The Righteous Americans faced anguishing decisions. Many began by evacuating co-workers and friends but were soon including friends of friends, and strangers. Some favored those whom the Communists seemed most likely to punish; others wanted to rescue the bravest South Vietnamese or those who had sacrificed the most or were most likely to flourish in the United States. Some, like O. B. Harnage, followed a first-come, first-served policy. Others were like U.S. marine colonel Al Gray, who commanded the ground security force of marines who flew into Tan Son Nhut on the afternoon of April 29. Although the Pentagon was pressuring the marines to evacuate Americans as quickly as possible, and although two marines had been killed by a Communist rocket earlier that day, and North Vietnamese units had reached the northern perimeter of the airfield—despite all this, Gray told his officers and men, “We’re not going to play God. We’re taking everyone who wants to go. And we’ll stay here until we’re finished.”
Many Righteous Americans believed that evacuating Vietnamese who faced retribution under a Communist government represented a last chance to accomplish something noble at the end of an ignoble war—to replace President Nixon’s discredited peace with honor with an honorable exit. While Harnage was rescuing twenty Vietnamese at a time from the roof of 22 Gia Long Street, several blocks away at the U.S. embassy Lieutenant Colonel Harry Summers climbed onto the roof of a soft drink stand in the recreation center and, shouting through a bullhorn, told the several thousand Vietnamese who had taken refuge there, “Every one of you folks is going to get out of here. Let me repeat that: all of you people here with us today are going to be flown to safety and freedom. None of you will be left behind. I will only go after the last of you has left. And the United States ambassador has assured me he will leave right at the end, after you and me. On that we give you our solemn word.” Then he climbed down and walked through the crowd saying, “Don’t you worry,” and “Sure, you’ll get a job in the States.” A journalist who witnessed Summers’s performance called him “a man of honor and of compassion,” writing that he had “taken it upon himself to sweep up some of the dust of America’s honor in Vietnam.”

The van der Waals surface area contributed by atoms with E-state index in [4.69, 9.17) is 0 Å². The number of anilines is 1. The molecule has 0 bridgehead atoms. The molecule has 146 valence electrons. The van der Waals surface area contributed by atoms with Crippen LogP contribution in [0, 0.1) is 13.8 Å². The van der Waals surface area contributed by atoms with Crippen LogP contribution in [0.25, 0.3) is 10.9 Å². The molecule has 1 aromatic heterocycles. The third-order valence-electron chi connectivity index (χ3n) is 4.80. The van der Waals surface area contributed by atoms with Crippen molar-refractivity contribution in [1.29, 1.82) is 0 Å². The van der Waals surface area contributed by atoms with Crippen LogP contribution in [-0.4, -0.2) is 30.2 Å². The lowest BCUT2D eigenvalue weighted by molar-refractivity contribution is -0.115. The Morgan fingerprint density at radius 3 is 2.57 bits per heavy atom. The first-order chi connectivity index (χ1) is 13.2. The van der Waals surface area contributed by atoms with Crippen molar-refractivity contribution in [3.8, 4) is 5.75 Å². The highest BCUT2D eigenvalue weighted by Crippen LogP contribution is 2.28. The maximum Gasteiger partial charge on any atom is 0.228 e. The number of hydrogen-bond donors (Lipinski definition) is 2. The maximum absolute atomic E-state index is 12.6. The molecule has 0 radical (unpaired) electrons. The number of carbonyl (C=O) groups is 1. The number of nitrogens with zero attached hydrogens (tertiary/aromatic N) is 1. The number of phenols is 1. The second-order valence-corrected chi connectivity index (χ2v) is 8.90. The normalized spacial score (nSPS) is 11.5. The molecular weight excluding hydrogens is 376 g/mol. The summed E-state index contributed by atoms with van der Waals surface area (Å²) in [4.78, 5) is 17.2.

Table of Contents
Principal Characters xi
Prologue: The Man in the White Shirt 1
Chapter 1 Omens 13
Chapter 2 Walter Martindale's Convoy 29
Chapter 3 Who Lost Vietnam? 46
Chapter 4 Designated Fall Guy 63
Chapter 5 "I'd Tell the President That!" 84
Chapter 6 "In the Shadow of a Corkscrew" 97
Chapter 7 Palpable Fear 108
Chapter 8 Operation Babylift 127
Chapter 9 "People Are Going to Feel Badly" 141
Chapter 10 "No Guarantees!" 158
Chapter 11 Playing God 177
Chapter 12 "Godspeed" 194
Chapter 13 "Make It Happen!" 212
Chapter 14 "I Won't Go for That" 234
Chapter 15 Kissinger's Cable 247
Chapter 16 Richard Armitage's Courageous Silence 260
Chapter 17 Eighteen Optimistic Minutes 276
Chapter 18 Frequent Wind 289
Chapter 19 Ken Moorefield's Odyssey 305
Chapter 20 Into the South China Sea 327
Chapter 21 The 420 339